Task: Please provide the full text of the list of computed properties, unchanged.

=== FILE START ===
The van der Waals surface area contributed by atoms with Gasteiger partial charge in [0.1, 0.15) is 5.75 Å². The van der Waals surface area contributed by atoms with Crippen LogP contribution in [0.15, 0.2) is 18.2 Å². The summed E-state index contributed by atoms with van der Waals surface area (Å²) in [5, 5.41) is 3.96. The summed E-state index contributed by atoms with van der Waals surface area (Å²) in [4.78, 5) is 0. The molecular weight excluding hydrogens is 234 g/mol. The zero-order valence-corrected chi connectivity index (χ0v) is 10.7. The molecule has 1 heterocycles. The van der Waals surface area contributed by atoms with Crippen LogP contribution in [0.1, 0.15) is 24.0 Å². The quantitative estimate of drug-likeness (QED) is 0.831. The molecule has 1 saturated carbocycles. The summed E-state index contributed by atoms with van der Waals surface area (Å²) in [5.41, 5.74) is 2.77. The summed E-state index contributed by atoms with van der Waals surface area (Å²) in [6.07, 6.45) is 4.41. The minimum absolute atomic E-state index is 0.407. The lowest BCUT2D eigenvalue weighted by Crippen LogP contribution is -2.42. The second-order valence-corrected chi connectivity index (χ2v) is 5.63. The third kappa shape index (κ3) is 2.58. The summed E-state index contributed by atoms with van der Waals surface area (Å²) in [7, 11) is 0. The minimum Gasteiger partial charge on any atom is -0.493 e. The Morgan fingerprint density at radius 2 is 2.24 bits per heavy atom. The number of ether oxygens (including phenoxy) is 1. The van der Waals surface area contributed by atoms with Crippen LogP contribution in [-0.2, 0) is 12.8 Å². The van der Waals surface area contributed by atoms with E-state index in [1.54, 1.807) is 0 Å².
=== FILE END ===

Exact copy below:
The van der Waals surface area contributed by atoms with Gasteiger partial charge in [0.1, 0.15) is 5.75 Å². The van der Waals surface area contributed by atoms with Crippen LogP contribution in [0.15, 0.2) is 18.2 Å². The summed E-state index contributed by atoms with van der Waals surface area (Å²) in [5, 5.41) is 3.96. The summed E-state index contributed by atoms with van der Waals surface area (Å²) in [4.78, 5) is 0. The molecular weight excluding hydrogens is 234 g/mol. The zero-order valence-corrected chi connectivity index (χ0v) is 10.7. The molecule has 1 heterocycles. The van der Waals surface area contributed by atoms with Crippen LogP contribution in [0.1, 0.15) is 24.0 Å². The quantitative estimate of drug-likeness (QED) is 0.831. The molecule has 1 saturated carbocycles. The summed E-state index contributed by atoms with van der Waals surface area (Å²) in [5.41, 5.74) is 2.77. The summed E-state index contributed by atoms with van der Waals surface area (Å²) in [6.07, 6.45) is 4.41. The minimum absolute atomic E-state index is 0.407. The lowest BCUT2D eigenvalue weighted by Crippen LogP contribution is -2.42. The second-order valence-corrected chi connectivity index (χ2v) is 5.63. The third kappa shape index (κ3) is 2.58. The summed E-state index contributed by atoms with van der Waals surface area (Å²) in [7, 11) is 0. The minimum Gasteiger partial charge on any atom is -0.493 e. The Morgan fingerprint density at radius 2 is 2.24 bits per heavy atom. The number of ether oxygens (including phenoxy) is 1. The van der Waals surface area contributed by atoms with Crippen LogP contribution in [-0.2, 0) is 12.8 Å². The van der Waals surface area contributed by atoms with E-state index in [1.54, 1.807) is 0 Å².